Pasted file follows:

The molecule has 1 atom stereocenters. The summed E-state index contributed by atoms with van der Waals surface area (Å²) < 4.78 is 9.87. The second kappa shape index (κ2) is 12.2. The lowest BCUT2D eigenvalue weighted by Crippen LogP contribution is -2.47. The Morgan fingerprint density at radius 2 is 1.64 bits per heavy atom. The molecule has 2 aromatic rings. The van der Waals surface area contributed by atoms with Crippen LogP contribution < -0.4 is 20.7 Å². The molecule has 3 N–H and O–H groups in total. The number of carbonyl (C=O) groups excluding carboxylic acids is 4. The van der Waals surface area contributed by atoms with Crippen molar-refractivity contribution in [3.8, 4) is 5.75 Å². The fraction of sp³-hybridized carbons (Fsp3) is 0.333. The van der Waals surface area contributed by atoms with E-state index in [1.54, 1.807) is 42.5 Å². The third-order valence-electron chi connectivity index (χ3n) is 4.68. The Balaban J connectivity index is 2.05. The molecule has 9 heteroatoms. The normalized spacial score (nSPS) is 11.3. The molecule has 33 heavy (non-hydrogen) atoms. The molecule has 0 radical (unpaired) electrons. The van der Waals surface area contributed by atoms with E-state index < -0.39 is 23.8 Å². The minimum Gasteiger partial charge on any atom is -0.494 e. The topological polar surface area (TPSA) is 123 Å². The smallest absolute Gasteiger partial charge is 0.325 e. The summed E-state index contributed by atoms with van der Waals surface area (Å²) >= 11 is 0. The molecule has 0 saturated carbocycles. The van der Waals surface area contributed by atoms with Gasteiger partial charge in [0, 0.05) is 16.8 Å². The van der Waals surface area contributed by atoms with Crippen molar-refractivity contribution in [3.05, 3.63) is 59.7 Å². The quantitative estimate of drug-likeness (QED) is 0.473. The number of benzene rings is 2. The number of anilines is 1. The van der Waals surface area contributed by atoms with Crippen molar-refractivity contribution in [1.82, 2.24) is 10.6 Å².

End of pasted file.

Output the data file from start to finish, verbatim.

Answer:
The molecule has 1 atom stereocenters. The summed E-state index contributed by atoms with van der Waals surface area (Å²) < 4.78 is 9.87. The second kappa shape index (κ2) is 12.2. The lowest BCUT2D eigenvalue weighted by Crippen LogP contribution is -2.47. The Morgan fingerprint density at radius 2 is 1.64 bits per heavy atom. The molecule has 2 aromatic rings. The van der Waals surface area contributed by atoms with Crippen LogP contribution < -0.4 is 20.7 Å². The molecule has 3 N–H and O–H groups in total. The number of carbonyl (C=O) groups excluding carboxylic acids is 4. The van der Waals surface area contributed by atoms with Crippen molar-refractivity contribution in [3.8, 4) is 5.75 Å². The fraction of sp³-hybridized carbons (Fsp3) is 0.333. The van der Waals surface area contributed by atoms with E-state index in [1.54, 1.807) is 42.5 Å². The third-order valence-electron chi connectivity index (χ3n) is 4.68. The Balaban J connectivity index is 2.05. The molecule has 9 heteroatoms. The normalized spacial score (nSPS) is 11.3. The molecule has 33 heavy (non-hydrogen) atoms. The molecule has 0 radical (unpaired) electrons. The van der Waals surface area contributed by atoms with E-state index < -0.39 is 23.8 Å². The minimum Gasteiger partial charge on any atom is -0.494 e. The topological polar surface area (TPSA) is 123 Å². The smallest absolute Gasteiger partial charge is 0.325 e. The summed E-state index contributed by atoms with van der Waals surface area (Å²) >= 11 is 0. The molecule has 0 saturated carbocycles. The van der Waals surface area contributed by atoms with Gasteiger partial charge in [0, 0.05) is 16.8 Å². The van der Waals surface area contributed by atoms with Crippen molar-refractivity contribution in [3.05, 3.63) is 59.7 Å². The quantitative estimate of drug-likeness (QED) is 0.473. The number of benzene rings is 2. The number of anilines is 1. The van der Waals surface area contributed by atoms with Crippen molar-refractivity contribution in [1.82, 2.24) is 10.6 Å².